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FOMC Raises Rate: Should Nigeria Lose Sleep?

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Monday, March 26, 2018 /09:55 AM /FSDH Research

The Federal Open Market Committee (FOMC) of the U.S Federal Reserve System raised its anchor interest rate, the Federal Funds Rate (Fed Rate), to 1.50% - 1.75% from 1.25% - 1.50%. The FOMC announced the decision to raise the Fed Rate after its meeting on 21 March 2018. Given the impact of the increase in the Fed Rate on the global financial market, should Nigeria be concerned?

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The hike in the interest rate is in line with the expectation of FSDH Research. We expect that the FOMC will increase the Fed Rate to 2.25% - 2.50% by year end. The FOMC notes the strengthening outlook of the U.S economy, the declining employment rate and the need to sustain inflation rate at 2% as the major reasons for the increase.
 

FSDH Research observes that between 14 June 2017 and 21 March 2018 the yield on the U.S 1.75% Treasury Note 2023 trended up as a result of hikes in the Fed Rate. We expect that a further increase in the Fed Rate will lead to additional increase in yield on the Treasury Note. The widening budget deficit in the U.S also supports increase in yields. Consequently, yields in the global market may increase.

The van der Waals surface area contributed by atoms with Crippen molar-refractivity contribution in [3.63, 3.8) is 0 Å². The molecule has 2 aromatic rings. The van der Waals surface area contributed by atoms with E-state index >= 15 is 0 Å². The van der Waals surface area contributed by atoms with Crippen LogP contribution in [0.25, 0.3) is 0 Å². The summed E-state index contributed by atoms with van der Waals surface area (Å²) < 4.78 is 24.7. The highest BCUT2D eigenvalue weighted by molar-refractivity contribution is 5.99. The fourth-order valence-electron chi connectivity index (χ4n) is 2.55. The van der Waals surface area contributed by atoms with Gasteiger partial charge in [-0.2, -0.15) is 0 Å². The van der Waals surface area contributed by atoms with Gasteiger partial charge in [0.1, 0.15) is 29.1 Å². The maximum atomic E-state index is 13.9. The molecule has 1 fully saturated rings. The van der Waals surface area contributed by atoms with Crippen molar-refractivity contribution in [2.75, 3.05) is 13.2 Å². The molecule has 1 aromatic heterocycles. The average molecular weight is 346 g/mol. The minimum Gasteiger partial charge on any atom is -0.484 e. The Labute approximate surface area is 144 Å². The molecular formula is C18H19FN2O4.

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The yields on the Nigerian Bonds maintained a downward trend since August 2017 following the strategy of the Debt Management Office (DMO) to increase external borrowing. The current yields on all the outstanding FGN’s Eurobonds are lower than the coupon rates, reflecting the low interest rate environment in the international market.

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The FGN announced a drop in borrowing through the FGN Bonds in March 2018. FSDH Research believes that the FGN will increase its borrowing through the FGN Bonds when the 2018 budget is signed into law, in order to cover its budget deficit. It may also increase borrowing from external sources in line with its debt management strategy.

FSDH Research notes that the yields on the FGN Bonds may move up gradually from the current level before it drops around mid-year. In addition, subsequent external borrowing may attract higher interest rates as yields in the global market move up.


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